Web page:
Preparations in full swing as Tibetan elections near

Staff members of the Election Commission of the Central Tibetan Administration bring the ballot papers that just arrived from a printing press for the first round of the exile Tibetan elections to elect a new political leader and 45 members of the Tibetan Parliament-in-exile, in Dharamshala, India, on 29 October 2020.

Staff members of the Election Commission of the Central Tibetan Administration bring the ballot papers that just arrived from a printing press for the first round of the exile Tibetan elections to elect a new political leader and 45 members of the Tibetan Parliament-in-exile, in Dharamshala, India, on 29 October 2020. Tibet Sun/Lobsang Wangyal

By Lobsang Wangyal

McLEOD GANJ, India, 29 October 2020

Ballot papers arrived today at the Tibetan Election Commission, with the preliminary round of the Tibetan elections approaching in about two months. Exile Tibetans will be voting for their top political leader (Sikyong in Tibetan) and members of the Exile Tibetan Parliament.

Since the announcement of the 2021 elections in early August, exile Tibetans around the world have been vigorously campaigning to elect a political leader who could stabilise the divided exile Tibetan community and lead the Free Tibet movement seeking autonomy for Tibet through a negotiated settlement with China. Also people are looking for a leader who would look after the welfare of Tibetans, particularly in India, Nepal, and Bhutan, and to provide jobs for unemployed youth, shelter for new arrivals from Tibet, and better care for the aged in old people’s homes.

The preliminary round to nominate the candidates will be held on 3 January, followed by the final round on 11 April to elect a new Sikyong and 45 members of Parliament.

The three provinces of Tibet — Amdo, Kham, and U-Tsang — will have ten members each in the Parliament, elected from India, Nepal, and Bhutan. The five religious groups will have two members each. Two will come from North/South America, two from Europe, and one from Australasia (excluding India, Nepal, and Bhutan).

Any Tibetan above 18 years of age holding a Green Book showing tax payment to the CTA are eligible to exercise the voting franchise. However, the Green Book must have been registered to vote, and the last day to register is till mid-day 30th October.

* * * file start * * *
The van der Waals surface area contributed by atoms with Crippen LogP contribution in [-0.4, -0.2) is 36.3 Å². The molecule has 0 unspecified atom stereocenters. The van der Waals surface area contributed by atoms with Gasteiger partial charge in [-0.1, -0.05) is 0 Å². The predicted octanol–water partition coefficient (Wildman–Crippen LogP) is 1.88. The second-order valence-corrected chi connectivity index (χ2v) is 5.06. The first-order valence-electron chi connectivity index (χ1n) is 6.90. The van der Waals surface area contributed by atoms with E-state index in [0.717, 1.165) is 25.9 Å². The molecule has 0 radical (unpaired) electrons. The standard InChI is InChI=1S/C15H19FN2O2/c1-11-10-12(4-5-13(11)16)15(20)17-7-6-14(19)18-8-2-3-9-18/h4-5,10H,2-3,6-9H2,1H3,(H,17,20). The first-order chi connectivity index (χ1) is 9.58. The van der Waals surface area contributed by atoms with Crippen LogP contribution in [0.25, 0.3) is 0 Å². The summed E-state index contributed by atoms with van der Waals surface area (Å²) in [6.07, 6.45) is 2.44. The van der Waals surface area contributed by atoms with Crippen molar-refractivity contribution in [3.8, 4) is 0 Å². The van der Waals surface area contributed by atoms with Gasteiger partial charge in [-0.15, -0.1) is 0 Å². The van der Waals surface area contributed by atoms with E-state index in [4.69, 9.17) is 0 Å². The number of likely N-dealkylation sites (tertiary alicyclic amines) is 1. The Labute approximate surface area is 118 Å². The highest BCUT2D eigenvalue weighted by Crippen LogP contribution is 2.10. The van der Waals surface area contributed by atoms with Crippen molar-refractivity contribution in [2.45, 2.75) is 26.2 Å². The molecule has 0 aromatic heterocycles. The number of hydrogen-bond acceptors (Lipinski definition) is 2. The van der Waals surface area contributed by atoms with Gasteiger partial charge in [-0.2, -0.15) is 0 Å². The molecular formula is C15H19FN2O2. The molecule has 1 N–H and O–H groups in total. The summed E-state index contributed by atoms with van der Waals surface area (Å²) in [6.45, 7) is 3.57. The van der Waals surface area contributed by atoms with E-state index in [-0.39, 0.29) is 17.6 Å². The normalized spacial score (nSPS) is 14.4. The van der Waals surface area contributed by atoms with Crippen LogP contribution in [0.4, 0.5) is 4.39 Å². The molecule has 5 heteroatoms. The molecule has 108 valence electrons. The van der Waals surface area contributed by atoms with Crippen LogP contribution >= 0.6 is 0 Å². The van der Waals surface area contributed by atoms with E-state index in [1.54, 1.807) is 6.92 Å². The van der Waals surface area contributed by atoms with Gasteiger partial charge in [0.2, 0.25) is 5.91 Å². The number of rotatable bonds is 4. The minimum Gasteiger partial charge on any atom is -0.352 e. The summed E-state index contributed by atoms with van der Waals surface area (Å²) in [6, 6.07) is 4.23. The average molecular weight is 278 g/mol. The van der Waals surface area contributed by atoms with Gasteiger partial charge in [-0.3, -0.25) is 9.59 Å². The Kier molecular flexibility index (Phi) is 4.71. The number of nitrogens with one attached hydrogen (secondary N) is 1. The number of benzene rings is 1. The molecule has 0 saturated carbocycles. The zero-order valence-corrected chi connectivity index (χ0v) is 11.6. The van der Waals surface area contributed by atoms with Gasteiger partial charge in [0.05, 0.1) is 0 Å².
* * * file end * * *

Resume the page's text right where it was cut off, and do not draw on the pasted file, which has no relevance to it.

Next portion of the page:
Voters will have two ballots — one for the Sikyong election and the other for members of Parliament. However, the monastic community — monks and nuns — will have an extra ballot to elect members to represent their respective religious groups.

After screening the eligibility of the candidates and receiving approval to run for elections, the EC will announce the finalists for the second round. For the Sikyong post, only the top two from the preliminary round will be announced as candidates.

In case of the three provinces, the EC will announce the final 20 candidates for each province, to elect ten each. There will be four candidates each for the five religious groups. Similarly, four each will be announced for North/South America, and Europe, to elect two members each. Australasia (excluding India, Nepal and Bhutan) will have two choices, to elect one member.

The preliminary round ballot paper for voters from India, Nepal, and Bhutan had confused people in the past. As two seats are reserved for ladies, and the space to write their names is printed under the first eight names, they had to forgo two male candidates as their choice of female candidates had already been written at the top.

Although the first eight could be of any gender, the bottom two are reserved only for female candidates. There’s no limit for ladies’ names, as all ten members of Parliament could be female.

Voting can be done at any location, as long as one has registered to vote. But if someone is coming from Europe or North America to India, they can vote only for Sikyong, not for their members of Parliament, as it depends on the country of their residence/Green Book payment.

Counting of the votes will take place the day after the voting. Ballot boxes will remain untouched for the next day. The counting will start the day after, and then the result will be announced within 24 hours after counting is finished.

The local Election Commission will do the counting and they will announce the result at their respective locality. But the Chief Election Commission will announce the final result on 14 May.


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